Gahanna Division of Police leaders recently gave a presentation to Gahanna City Council, emphasizing the importance of maintaining its vehicle fleet and equipment.
City staffing levels and equipment for all departments, including the police force, are at "considerable risk" pending the outcome of a city income-tax request on the May 7 ballot, according to Mayor Becky Stinchcomb.
If approved, Gahanna's Issue 4 would increase the city's income-tax rate from 1.5 to 2.5 percent. If the rate increase is approved, the city's tax credit also would increase from 83.3 to 100 percent via Gahanna City Council action.
Deputy Police Chief Ken Bell said the vehicle fleet is the most important tool in the police division's toolbox.
"It's a critical tool for us in doing what we do for the citizens of Gahanna," he said.
Lt. Jeff Spence, administrative bureau commander, said the vehicles serve as offices for police eight to 10 hours a day. He said the majority of the police vehicle fleet is funded through the city's general fund.
The division's first vehicle rotation in three years was funded in 2012 through the city's capital improvements plan. Subsequent vehicle rotations are included in the city's five-year plan.
Spence said periods without vehicle rotations significantly affect long-term budgeting.
Currently, 19 police vehicles are typical cruisers.
The most recently purchased cruisers are part of a Dodge Charger police package purchased at the lowest possible price, Spence said.
"We partner with government entities to bring costs down," he said.
He said all secondary components are selected to minimize service-related down time and to maximize vehicle performance.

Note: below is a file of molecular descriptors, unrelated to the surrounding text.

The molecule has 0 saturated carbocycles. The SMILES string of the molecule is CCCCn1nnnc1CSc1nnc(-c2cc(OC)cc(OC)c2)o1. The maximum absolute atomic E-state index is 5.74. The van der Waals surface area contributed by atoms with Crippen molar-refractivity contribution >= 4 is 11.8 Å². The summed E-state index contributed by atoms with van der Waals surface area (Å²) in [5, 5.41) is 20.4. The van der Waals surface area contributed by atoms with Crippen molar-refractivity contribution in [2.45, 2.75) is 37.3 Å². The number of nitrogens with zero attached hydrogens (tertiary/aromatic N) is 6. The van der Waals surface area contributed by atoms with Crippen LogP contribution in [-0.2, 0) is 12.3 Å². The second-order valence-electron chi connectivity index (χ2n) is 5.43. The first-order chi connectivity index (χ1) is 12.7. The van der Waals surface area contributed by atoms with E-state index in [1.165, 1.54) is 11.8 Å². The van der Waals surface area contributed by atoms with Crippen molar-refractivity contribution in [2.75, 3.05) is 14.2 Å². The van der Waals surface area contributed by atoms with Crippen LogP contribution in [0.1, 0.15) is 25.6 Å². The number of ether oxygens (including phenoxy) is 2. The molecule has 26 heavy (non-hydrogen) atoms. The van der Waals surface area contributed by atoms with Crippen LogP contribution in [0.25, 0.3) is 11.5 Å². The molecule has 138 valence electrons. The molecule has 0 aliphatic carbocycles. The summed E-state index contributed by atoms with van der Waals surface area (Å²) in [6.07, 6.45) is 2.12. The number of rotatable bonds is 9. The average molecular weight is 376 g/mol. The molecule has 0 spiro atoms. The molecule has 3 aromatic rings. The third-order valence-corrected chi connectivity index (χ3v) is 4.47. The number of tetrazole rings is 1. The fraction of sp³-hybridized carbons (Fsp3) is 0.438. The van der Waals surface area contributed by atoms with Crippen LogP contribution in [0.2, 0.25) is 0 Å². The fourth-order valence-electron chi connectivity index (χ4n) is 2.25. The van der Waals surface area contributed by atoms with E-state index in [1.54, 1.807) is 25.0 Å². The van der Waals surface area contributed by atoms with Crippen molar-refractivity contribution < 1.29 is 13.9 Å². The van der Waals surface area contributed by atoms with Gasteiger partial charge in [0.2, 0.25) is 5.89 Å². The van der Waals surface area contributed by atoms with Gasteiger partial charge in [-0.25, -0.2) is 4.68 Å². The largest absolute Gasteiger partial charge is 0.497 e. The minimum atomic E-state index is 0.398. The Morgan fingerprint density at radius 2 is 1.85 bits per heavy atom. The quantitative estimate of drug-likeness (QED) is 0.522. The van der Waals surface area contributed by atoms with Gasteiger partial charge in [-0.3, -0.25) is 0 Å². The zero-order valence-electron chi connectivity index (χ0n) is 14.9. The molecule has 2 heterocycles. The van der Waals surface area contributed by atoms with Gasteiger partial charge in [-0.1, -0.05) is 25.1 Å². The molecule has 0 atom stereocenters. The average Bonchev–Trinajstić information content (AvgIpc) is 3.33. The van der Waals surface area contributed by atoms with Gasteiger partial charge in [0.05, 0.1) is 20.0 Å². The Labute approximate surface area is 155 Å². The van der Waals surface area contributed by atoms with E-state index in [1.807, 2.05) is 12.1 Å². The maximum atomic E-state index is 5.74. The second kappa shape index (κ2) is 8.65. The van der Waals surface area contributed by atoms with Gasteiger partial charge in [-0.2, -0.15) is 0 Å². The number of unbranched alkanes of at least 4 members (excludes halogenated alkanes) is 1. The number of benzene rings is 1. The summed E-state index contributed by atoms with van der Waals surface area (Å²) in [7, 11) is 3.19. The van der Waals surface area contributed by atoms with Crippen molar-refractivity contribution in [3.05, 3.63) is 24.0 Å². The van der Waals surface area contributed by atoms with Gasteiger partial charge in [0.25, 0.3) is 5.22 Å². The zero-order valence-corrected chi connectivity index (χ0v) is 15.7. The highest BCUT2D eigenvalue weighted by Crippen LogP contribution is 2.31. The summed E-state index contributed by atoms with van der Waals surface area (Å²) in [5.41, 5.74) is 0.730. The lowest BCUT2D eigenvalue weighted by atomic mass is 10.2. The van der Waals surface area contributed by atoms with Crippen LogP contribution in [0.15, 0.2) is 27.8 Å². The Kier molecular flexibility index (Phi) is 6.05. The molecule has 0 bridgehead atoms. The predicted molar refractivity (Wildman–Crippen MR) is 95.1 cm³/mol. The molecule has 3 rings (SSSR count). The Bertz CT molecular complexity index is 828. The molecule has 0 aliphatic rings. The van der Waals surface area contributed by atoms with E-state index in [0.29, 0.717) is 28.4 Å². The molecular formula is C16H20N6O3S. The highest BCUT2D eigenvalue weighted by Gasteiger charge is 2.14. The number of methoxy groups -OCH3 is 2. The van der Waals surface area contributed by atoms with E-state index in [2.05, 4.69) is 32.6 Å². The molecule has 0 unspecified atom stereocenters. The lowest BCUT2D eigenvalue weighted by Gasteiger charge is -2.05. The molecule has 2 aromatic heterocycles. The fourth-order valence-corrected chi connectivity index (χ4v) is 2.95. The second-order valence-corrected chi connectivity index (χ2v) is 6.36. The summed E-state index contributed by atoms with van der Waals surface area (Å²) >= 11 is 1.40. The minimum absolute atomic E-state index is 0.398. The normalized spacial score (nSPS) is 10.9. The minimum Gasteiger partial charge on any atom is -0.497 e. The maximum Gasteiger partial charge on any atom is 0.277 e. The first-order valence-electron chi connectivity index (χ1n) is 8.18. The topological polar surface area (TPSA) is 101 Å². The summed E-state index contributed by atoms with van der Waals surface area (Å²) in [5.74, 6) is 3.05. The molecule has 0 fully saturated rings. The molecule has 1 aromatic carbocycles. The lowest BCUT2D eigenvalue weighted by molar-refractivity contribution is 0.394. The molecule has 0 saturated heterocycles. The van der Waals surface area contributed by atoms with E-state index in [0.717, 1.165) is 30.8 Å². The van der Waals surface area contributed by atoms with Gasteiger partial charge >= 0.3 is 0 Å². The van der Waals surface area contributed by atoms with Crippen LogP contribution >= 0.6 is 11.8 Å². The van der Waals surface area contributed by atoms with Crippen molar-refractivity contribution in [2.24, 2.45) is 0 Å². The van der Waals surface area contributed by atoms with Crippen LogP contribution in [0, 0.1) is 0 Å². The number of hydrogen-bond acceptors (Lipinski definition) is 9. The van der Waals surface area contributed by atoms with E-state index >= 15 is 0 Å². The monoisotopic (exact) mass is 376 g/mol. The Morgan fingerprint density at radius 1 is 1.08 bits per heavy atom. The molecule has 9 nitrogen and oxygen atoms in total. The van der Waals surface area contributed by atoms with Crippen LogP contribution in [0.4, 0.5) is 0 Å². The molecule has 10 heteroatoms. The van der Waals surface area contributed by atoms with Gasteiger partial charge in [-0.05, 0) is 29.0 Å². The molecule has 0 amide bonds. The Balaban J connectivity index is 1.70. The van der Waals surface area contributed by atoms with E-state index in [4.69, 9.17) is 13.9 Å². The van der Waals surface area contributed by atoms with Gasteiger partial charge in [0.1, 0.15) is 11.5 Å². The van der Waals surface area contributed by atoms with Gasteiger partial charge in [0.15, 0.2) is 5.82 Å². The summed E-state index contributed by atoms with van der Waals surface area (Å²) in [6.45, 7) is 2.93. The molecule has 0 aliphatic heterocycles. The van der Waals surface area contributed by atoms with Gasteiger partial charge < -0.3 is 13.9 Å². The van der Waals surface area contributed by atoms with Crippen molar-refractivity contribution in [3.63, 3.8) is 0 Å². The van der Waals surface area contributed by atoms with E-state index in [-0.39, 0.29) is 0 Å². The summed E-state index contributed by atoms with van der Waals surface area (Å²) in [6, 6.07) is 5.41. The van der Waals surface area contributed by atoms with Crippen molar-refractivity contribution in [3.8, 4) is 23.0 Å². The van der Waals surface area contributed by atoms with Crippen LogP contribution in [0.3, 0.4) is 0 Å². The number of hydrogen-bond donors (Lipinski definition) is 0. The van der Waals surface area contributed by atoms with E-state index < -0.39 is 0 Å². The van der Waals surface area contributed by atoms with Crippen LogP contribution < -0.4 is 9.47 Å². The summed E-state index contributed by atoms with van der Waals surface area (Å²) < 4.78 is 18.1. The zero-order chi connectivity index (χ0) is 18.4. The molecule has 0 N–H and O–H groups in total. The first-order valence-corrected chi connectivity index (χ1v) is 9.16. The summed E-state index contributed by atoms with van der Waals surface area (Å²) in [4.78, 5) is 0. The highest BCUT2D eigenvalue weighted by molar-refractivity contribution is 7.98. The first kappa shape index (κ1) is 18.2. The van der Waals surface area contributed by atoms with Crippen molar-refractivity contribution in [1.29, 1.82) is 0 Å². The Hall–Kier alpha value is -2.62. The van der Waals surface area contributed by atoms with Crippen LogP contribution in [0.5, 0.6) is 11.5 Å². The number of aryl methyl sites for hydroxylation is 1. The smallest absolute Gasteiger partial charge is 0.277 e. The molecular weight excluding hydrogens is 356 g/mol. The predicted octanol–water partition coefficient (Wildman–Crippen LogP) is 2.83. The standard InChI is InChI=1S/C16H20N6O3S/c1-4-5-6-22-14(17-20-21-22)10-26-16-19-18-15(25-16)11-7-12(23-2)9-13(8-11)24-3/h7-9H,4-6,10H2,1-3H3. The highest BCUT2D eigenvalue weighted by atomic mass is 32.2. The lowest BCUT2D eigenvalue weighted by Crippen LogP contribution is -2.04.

Cruisers are equipped with enhanced data connectivity (hardware and software) that exceeds 2014 law-enforcement fleet security standards.
Spence said officers in the field have access to such features as complete in-car report generation, silent dispatching, Ohio crash reporting, records and cross-agency searches from participating agencies and property/evidence management all in near-real time.
The cruisers also have fully integrated digital-video-recording capability with two on-board cameras, embedded GPS and back-end electronic storage.
"Safety is our No. 1 concern," Spence said. "We've been contacted by Indiana police, Whitehall and Columbus. They want to know our package, so we must be doing something right."
He said individual employees have vehicle assignments to increase accountability.
Spence said life cycle management is key. On average, he said, division vehicles travel 400,000-plus miles per year fleetwide. Nearly 40,000 annual calls for service are handled by responding units. He said the average life expectancy of a marked police unit is three years or 100,000 miles.
Because of the importance of the fleet, Spence said, other equipment considerations take a back seat to the vehicles. He said strategic decision-making must be ongoing, in terms of the fleet, facility and other police-specific equipment systems.
"There's no more visible sign of pride in the city of Gahanna than seeing one of our police vehicles anywhere in central Ohio," Spence said.